You pointed at the students outside the library and complained their chatter rose and filled the apartment like steam. I said the apartment had charm but did not say what we knew; you would not be around to hear the noise during the day. I swept my arm at the blue wall-to-wall carpet that flowed like an endless sea and goaded you to take in the view of the lake.
“It’s doable,” I whispered.
“But you don’t have a job . . .”
Those six words imprisoned my mouth.
Therefore, we rented the other apartment. The front door opened into the living area, which opened into the kitchen, which opened into the sleeping area. The bathroom was an afterthought of clever masonry, tacked to the right wall of the sleeping area and cordoned off with a curtain that reminded you of Joseph’s coat of many colours.
We squashed our belongings into the interstices the landlord called rooms, but we could not squeeze our personalities past each other. When I turned, I bumped into you. When you turned, you bumped into me. And so a hurricane brewed.
The problem with your invitation to that argument was not our disparate points of view, but my overwhelming desire to win at something, anything, and the knowledge that I could. You bade me sit, so that neither of us had comparative height advantage.
We had agreed that we would always start with bad news and end on a high note by delivering good news last. But you reversed the order. I hardly heard your praise because it was as short as a one-minute foreplay. Your accusations were long and resembled the leading questions attorneys ask in American soaps, stunning the defendant and then finishing with, no further questions, Your Honour.
I adjusted my frame on the narrow bed, one of two pushed together. Small spaces should have sparked chemistry not tension between us. Was it too late? I rehearsed my new strategy: be quiet, don’t try to win, acquiesce, and retreat. No matter what happens, do not win this argument.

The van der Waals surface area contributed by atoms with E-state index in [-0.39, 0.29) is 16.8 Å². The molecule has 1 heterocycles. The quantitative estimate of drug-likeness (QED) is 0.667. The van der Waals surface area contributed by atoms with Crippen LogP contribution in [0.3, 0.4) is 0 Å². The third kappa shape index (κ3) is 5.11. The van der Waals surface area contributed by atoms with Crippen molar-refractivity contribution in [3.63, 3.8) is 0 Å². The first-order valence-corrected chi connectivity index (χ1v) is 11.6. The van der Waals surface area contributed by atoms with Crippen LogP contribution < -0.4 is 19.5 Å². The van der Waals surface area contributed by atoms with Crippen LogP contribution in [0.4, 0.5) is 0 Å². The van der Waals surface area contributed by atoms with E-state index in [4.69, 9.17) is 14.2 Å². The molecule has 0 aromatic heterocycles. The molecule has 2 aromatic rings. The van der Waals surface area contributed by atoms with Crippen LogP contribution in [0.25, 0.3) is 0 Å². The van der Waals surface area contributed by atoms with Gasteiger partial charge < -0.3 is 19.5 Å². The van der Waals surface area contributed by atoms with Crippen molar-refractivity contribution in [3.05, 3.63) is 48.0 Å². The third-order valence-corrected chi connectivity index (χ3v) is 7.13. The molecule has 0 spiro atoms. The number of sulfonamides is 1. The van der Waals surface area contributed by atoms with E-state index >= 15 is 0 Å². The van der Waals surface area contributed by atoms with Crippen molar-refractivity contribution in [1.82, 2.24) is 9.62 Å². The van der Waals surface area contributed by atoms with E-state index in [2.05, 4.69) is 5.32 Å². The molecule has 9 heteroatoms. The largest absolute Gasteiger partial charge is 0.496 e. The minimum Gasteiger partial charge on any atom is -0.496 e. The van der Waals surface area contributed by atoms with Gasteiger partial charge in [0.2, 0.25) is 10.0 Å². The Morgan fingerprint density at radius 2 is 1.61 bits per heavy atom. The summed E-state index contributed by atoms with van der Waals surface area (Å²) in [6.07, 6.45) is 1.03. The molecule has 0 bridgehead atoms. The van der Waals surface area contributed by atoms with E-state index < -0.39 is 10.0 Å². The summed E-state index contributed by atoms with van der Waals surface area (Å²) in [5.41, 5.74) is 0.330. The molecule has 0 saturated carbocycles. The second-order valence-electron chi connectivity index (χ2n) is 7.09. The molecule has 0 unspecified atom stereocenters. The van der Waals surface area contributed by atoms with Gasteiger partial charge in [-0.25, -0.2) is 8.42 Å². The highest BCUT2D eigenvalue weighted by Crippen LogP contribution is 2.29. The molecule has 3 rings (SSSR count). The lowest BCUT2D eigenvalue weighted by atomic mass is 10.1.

“On the charge of not rinsing my teacup and plate after coffee and donut, I plead guilty Your Honour.” I smiled, “I am very sorry.”
I saw the dilemma in your eyes. You had not expected to win in this manner, closing arguments defused. So, I pled with you, “Let it go.”
Instead, you looked at the window, which we opened with fear because the broken glass mocked the sellotape that held it in place. You stood and stabbed me in the thighs and buttocks but excess flesh dulled your blade. Then you selected a garasuki knife, those six words, which imprisoned my mouth, and plunged it into my heart, twisting for good measure.
I reacted from the gut. My words were like arrows with poisoned tips. They were so many your shield gradually slipped. Then weak and bleeding, we both staggered to the ground.
“Words matter. You should know,” you coughed and spat.
I knew. My six hundred unpublished pages lay on the table.
“Bloody hell! No one should attend an argument after only three hours of sleep, two coffees, and paracetamol,” I gasped.
You laughed and I laughed.
But that summer, for the first time, you only paid your share of the rent. Then you moved to the first-floor apartment opposite the library. The one you said we could not afford.
©Timi Yeseibo 2015
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